Stress Fractures

author : AMSSM
comments : 0

Member Question

I got diagnosed with a stress fracture in my fibula in the beginning of October and walked on crutches and in an air cast until the middle of November. How long does it take to get back to running? What about cycling?

I'm asking because I'm still getting sore after I ride on the trainer and my first run (last week), lasted 1/2 mile before the pain was too much. Even if I walk/stand a lot during the day, I can feel a bit sore.

I'm getting frustrated, but at the same time, I don't want to start pushing too soon.

Answer by Bryan Petti, MS IV and Andrew Getzin, MD
Member AMSSM

Stress fractures are microscopic fractures in bone that can coalesce into a true fracture with progressive load.  They are common injuries, occurring in up to 15% of runners at some point in their lives.  We have known since the work of Julius Wolff in the 19th century that bones adapt to gradual increases in loads applied by increasing in density. However, if the cumulative forces are too great, either from an increase in volume or intensity, bone can maladapt with a resultant stress fracture.

In order to make a diagnosis of a stress fracture, your doctor should take a good training and symptom history and perform a physical exam.  Stress fractures typically present in a fairly consistent pattern that can look similar to other overuse injuries of the muscles and tendon. In the early stages of a stress fracture, pain will be present during activity but abates as activity continues.  With continued load, the pain can start to linger throughout the entire activity and into the recovery period.
On physical exam, there may be a tender location directly on the affected bone when pressure is applied.  Additional diagnostic testing such as an x-ray or an MRI may be used as an adjunct to help solidify the diagnosis.

Once diagnosed, initial treatment involves a period of relative rest.  This can include immobilizing the affected joint in a protective boot or aircast, as well as non-weight bearing status on crutches. After this period, a gradual return to activity is begun, with the next phase beginning when the last phase can be completed without recurring pain.  The key to allowing proper healing is to stay pain free.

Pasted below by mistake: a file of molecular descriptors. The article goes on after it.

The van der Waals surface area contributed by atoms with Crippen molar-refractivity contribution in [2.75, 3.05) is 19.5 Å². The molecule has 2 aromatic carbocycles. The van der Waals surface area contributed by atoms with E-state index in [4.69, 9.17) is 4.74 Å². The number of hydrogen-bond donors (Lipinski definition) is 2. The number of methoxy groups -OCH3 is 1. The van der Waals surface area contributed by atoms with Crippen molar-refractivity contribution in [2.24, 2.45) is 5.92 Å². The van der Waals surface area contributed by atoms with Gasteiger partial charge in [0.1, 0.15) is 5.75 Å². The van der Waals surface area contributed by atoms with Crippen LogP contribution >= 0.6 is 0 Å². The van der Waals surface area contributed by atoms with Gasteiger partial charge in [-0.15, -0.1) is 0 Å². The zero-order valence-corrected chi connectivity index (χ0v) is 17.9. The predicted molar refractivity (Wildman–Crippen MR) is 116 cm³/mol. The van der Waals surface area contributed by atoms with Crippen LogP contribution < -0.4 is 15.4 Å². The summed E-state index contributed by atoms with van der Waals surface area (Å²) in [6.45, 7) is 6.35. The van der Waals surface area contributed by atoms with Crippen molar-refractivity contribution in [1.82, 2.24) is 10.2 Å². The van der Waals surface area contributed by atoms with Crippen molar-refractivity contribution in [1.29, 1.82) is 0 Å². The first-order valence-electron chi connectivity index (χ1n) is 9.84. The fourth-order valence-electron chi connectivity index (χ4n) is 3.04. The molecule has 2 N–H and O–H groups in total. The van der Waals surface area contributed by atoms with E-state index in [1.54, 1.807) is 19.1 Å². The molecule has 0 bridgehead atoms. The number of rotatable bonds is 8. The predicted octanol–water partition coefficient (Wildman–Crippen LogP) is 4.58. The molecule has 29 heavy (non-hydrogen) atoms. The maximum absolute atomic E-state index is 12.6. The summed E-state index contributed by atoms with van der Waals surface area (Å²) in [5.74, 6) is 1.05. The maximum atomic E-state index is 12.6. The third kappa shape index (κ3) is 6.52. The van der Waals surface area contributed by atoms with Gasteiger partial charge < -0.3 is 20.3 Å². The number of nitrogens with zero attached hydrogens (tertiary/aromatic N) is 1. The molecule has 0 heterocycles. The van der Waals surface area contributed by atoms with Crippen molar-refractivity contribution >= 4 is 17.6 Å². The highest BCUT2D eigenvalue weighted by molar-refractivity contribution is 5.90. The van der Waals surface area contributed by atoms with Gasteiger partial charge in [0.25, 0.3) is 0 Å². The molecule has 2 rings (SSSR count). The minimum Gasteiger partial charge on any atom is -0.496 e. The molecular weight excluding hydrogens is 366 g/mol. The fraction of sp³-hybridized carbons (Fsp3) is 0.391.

A fibular stress fracture is a low-risk type of injury, meaning with proper rest it usually heals very well.  It sounds like you were in an aircast and crutches for an appropriate amount of time. As long as you were diligent about resting your leg during that time, we would think that you should be healed enough to bike pain free by now.  Biking is usually tolerated much sooner than running.  How was your stress fracture diagnosed? What were your symptoms at time of diagnosis? Your symptoms currently of pain before, during, and after activity could be a non-healed stress fracture or other soft tissue injuries, such as tendonopathy or injury to the cartilage of the ankle.   Lateral lower leg compartment syndrome can also present with a similar clinical picture.  If you have not obtained an x-ray or an MRI yet, it would be reasonable to discuss ordering one with your physician.

Once you've investigated these possibilities with your doctor and confirmed the diagnosis, it is time to focus on your training loads. A good principle to follow is increase your load by no more than 10% per week. This means if you ran three 1-mile loops this week, next week you'd run three 1.1-mile loops next week. The same principle also applies to your pace on training runs and rides. Also be sure that you provide a body part 2-3 days rest in between loads by cross-training on these days.

Hope this helps. Remember, training errors account for the majority of overuse injuries in endurance athletes. Start low, go slow, and have fun!

Bryan Petti, MS IV

Andrew Getzin, MD
Clinical Director Sports Medicine and Athletic Performance
Cayuga Medical Center
Ithaca, NY
www.cayugamed.org/sportsmedicine
Rating

Click on star to vote
15177 Total Views  |  126 Views last 30 days  |  22 Views last 7 days
date: February 22, 2012

Author


AMSSM

The American Medical Society for Sports Medicine (AMSSM) was formed in 1991 to fill a void that has existed in sports medicine from its earliest beginnings. The founders most recognized and expert sports medicine specialists realized that while there are several physician organizations which support sports medicine, there has not been a forum specific for primary care non-surgical sports medicine physicians.

FIND A SPORTS MEDICINE DOCTOR

Author

avatarAMSSM

The American Medical Society for Sports Medicine (AMSSM) was formed in 1991 to fill a void that has existed in sports medicine from its earliest beginnings. The founders most recognized and expert sports medicine specialists realized that while there are several physician organizations which support sports medicine, there has not been a forum specific for primary care non-surgical sports medicine physicians.

FIND A SPORTS MEDICINE DOCTOR

View all 354 articles
 






    From the forums